I always knew cancer was a real possibility for me. Both my mother and father died of the disease—my mother of lung cancer and my father of bone cancer—so when I started having chronic throat and chest infections, I was diligent about seeking immediate medical attention and felt relieved each time the problem was resolved, at least temporarily. But when the right side of my neck became so swollen that it felt like a golf ball had become trapped there, making it difficult to eat, swallow, and speak, I knew instinctively it could be cancer.
An initial diagnosis of mumps failed to quell my growing sense of unease, and after aggressively pursuing the aid of other physicians, in March 2016, I was finally diagnosed with stage IV throat cancer. My life will never be the same.
Living With the Remnants of Cancer
ALTHOUGH 6 WEEKS of cisplatin and 30 rounds of radiotherapy have put me in a complete remission, and I’ve been cancer-free for nearly a year, the cancer and its aftermath have left me unable to eat or speak at times and susceptible to near-fatal bouts of pneumonia and sepsis— after one incident, my family was told I had 2 hours left to live. I also now have head and neck lymphedema and trismus, which are compounding my problems with speech and my ability to eat, thus slowing my recovery.
A hefty 312 pounds before my diagnosis, the cancer has whittled down my frame to a petite 124 pounds—not a quick weight-loss program I would ever recommend. Although I recently regained the ability to drink liquids, I’m not sure I’ll ever be able eat solid foods again and rely on a feeding tube and nutritional supplements to stay alive. The severe weight loss and muscle atrophy from long hospital stays and inactivity have left me too weak to walk more than a few steps, forcing me to confine nearly every aspect of my daily routine, including sleeping, to my living room.
Perhaps cruelest of all, because the struggle to speak is so painful, I am relegated to communicating with my wife and children through texts, robbing us of the intimacy of normal conversation.
Cancer Is a Family Affair
MY CANCER DIAGNOSIS has also put my family and me in financial jeopardy. An actor, teacher, and author of children’s books prior to my throat cancer, my illness has limited my ability to pursue these professions I love, cutting my income in half and making me totally reliant on my wife for my care. She is my hero.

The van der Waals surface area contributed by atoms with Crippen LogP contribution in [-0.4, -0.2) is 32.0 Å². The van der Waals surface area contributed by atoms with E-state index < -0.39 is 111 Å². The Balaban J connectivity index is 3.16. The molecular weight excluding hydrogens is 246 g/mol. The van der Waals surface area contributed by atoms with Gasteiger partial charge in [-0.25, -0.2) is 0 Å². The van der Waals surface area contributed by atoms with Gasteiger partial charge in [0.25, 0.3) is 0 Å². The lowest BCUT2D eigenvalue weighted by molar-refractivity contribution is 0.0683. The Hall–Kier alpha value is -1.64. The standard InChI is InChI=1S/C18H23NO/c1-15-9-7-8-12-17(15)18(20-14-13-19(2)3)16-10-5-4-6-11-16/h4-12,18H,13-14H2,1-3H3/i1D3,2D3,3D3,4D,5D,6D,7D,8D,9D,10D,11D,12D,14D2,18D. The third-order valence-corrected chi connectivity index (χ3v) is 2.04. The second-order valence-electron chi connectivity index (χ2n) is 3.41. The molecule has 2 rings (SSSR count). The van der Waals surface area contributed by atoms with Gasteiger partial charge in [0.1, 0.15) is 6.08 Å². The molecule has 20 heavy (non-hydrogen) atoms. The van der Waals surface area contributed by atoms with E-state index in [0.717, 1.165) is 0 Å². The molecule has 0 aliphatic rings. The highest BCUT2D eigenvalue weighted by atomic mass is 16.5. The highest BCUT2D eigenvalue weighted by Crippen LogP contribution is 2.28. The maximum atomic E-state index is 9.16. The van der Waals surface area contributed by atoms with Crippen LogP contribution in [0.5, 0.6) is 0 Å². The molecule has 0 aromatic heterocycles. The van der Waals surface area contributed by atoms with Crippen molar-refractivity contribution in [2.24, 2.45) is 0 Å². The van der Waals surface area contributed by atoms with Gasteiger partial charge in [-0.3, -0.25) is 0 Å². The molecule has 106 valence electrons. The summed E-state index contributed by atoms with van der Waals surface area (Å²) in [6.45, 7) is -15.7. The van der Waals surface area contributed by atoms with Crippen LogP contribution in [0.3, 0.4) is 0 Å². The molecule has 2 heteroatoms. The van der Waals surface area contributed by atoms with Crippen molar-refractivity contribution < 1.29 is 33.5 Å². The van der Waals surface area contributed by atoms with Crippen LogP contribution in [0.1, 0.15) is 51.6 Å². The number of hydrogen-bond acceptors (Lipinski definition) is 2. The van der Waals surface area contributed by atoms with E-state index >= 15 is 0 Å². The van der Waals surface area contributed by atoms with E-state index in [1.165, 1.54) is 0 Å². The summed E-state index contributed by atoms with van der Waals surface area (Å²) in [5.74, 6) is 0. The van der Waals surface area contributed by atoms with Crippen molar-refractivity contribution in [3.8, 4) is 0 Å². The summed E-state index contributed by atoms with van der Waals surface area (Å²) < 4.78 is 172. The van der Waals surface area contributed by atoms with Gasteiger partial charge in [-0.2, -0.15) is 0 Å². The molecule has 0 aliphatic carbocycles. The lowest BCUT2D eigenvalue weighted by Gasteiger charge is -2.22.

The diagnosis has also affected the lives of my children, Arran, 18, and Sam, 10, in different but equally profound ways. Arran refuses to acknowledge I am sick and won’t let me discuss my cancer with him. Sam, who has Asperger syndrome, is in a constant state of fear that I’m going to die and won’t leave my side when he is home from school. My wife and I are working hard to help our children adjust to the new normal of cancer, and I’m just beginning to feel a flicker of optimism that we will be okay.
This past year has been traumatic for us all. There have been times when I’ve cried worrying how my family would survive without me and at the same time wishing I would close my eyes and never open them again. But slowly, I’m starting to come out of my depression, and, despite my physical limitations, I feel like life is worth living again.
Living With Uncertainty
BESIDES MY FAMILY, the other heroes in my life are my oncologist and members of my medical team, who have worked so hard to keep me alive and are always honest with me about my prospects for the future. I know my future is uncertain and there is a good possibility my cancer will recur. In the meantime, I’m getting back to the business of life.
Although my physical problems have prevented me from returning to acting and teaching, they haven’t stopped me from writing a blog about my cancer experience, which I’ve also turned into a book. I hope my writing brings solace to others going through a cancer diagnosis. Expressing myself through my writing has helped me get some perspective on what I’ve been through and what might lie ahead, and it makes me less fearful of the future.
My wish is that my story helps other survivors face their cancer reality in a way that is most significant to them. Cancer has robbed me of a lot of things I love, but it has also reminded me of all the wonderful aspects of my life I still have, including a loving family, good friends, and a meaningful career.
For me, life is still worth living. ■
Mr. Donbavand lives in Lancashire, England. He is the author of over 100 children’s books, including Scream Street, a series of comedy/horror novels, which have been adapted for an animated television program in the United Kingdom; and Tommy v Cancer: One Man’s Battle Against the Big C (Serpo Books, 2017; available at Amazon.com).